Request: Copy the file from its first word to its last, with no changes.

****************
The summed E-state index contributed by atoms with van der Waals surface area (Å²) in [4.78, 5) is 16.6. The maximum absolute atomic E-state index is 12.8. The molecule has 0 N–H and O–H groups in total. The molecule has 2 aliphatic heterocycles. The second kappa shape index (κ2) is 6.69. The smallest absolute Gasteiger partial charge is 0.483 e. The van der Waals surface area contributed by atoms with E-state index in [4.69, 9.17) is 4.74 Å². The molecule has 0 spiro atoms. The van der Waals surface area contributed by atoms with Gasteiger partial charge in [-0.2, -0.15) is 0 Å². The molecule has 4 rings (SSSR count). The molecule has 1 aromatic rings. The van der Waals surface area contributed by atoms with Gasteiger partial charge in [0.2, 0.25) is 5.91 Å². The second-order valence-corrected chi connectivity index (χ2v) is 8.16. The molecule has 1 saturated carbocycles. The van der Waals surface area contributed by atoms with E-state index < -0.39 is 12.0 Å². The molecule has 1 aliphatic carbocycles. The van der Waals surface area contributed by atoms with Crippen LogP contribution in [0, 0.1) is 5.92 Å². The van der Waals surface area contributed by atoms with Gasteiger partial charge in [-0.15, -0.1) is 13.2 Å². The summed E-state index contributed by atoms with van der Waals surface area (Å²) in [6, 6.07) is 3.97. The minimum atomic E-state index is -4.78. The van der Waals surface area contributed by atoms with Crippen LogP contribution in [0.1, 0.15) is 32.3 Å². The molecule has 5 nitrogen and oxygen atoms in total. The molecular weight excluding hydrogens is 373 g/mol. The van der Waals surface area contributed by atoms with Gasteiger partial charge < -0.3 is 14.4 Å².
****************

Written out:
The summed E-state index contributed by atoms with van der Waals surface area (Å²) in [4.78, 5) is 16.6. The maximum absolute atomic E-state index is 12.8. The molecule has 0 N–H and O–H groups in total. The molecule has 2 aliphatic heterocycles. The second kappa shape index (κ2) is 6.69. The smallest absolute Gasteiger partial charge is 0.483 e. The van der Waals surface area contributed by atoms with E-state index in [4.69, 9.17) is 4.74 Å². The molecule has 0 spiro atoms. The van der Waals surface area contributed by atoms with Gasteiger partial charge in [-0.2, -0.15) is 0 Å². The molecule has 4 rings (SSSR count). The molecule has 1 aromatic rings. The van der Waals surface area contributed by atoms with Gasteiger partial charge in [0.2, 0.25) is 5.91 Å². The second-order valence-corrected chi connectivity index (χ2v) is 8.16. The molecule has 1 saturated carbocycles. The van der Waals surface area contributed by atoms with E-state index < -0.39 is 12.0 Å². The molecule has 1 aliphatic carbocycles. The van der Waals surface area contributed by atoms with Crippen LogP contribution in [0, 0.1) is 5.92 Å². The van der Waals surface area contributed by atoms with Gasteiger partial charge in [-0.15, -0.1) is 13.2 Å². The summed E-state index contributed by atoms with van der Waals surface area (Å²) in [6, 6.07) is 3.97. The minimum atomic E-state index is -4.78. The van der Waals surface area contributed by atoms with Crippen LogP contribution in [0.1, 0.15) is 32.3 Å². The molecule has 5 nitrogen and oxygen atoms in total. The molecular weight excluding hydrogens is 373 g/mol. The van der Waals surface area contributed by atoms with Gasteiger partial charge < -0.3 is 14.4 Å².